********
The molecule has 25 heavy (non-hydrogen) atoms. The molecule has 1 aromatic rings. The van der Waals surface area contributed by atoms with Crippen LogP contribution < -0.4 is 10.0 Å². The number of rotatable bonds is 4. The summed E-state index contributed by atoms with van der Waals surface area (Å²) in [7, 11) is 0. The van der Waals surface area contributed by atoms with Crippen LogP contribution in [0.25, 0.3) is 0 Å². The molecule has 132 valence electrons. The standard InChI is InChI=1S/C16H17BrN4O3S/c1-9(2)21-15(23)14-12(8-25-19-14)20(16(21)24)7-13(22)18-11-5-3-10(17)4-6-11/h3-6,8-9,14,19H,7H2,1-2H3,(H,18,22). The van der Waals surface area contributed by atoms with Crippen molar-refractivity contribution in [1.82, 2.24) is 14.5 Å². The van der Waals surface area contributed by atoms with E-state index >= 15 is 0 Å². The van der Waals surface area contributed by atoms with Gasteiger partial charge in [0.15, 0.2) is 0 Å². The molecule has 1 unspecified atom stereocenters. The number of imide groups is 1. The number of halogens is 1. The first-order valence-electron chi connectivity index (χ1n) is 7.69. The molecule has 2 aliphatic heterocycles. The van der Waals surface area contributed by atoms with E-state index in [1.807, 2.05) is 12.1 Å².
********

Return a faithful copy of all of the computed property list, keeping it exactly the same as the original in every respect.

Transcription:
The molecule has 25 heavy (non-hydrogen) atoms. The molecule has 1 aromatic rings. The van der Waals surface area contributed by atoms with Crippen LogP contribution < -0.4 is 10.0 Å². The number of rotatable bonds is 4. The summed E-state index contributed by atoms with van der Waals surface area (Å²) in [7, 11) is 0. The van der Waals surface area contributed by atoms with Crippen LogP contribution in [0.25, 0.3) is 0 Å². The molecule has 132 valence electrons. The standard InChI is InChI=1S/C16H17BrN4O3S/c1-9(2)21-15(23)14-12(8-25-19-14)20(16(21)24)7-13(22)18-11-5-3-10(17)4-6-11/h3-6,8-9,14,19H,7H2,1-2H3,(H,18,22). The van der Waals surface area contributed by atoms with Crippen molar-refractivity contribution in [1.82, 2.24) is 14.5 Å². The van der Waals surface area contributed by atoms with E-state index >= 15 is 0 Å². The van der Waals surface area contributed by atoms with Gasteiger partial charge in [0.15, 0.2) is 0 Å². The molecule has 1 unspecified atom stereocenters. The number of imide groups is 1. The number of halogens is 1. The first-order valence-electron chi connectivity index (χ1n) is 7.69. The molecule has 2 aliphatic heterocycles. The van der Waals surface area contributed by atoms with E-state index in [1.807, 2.05) is 12.1 Å².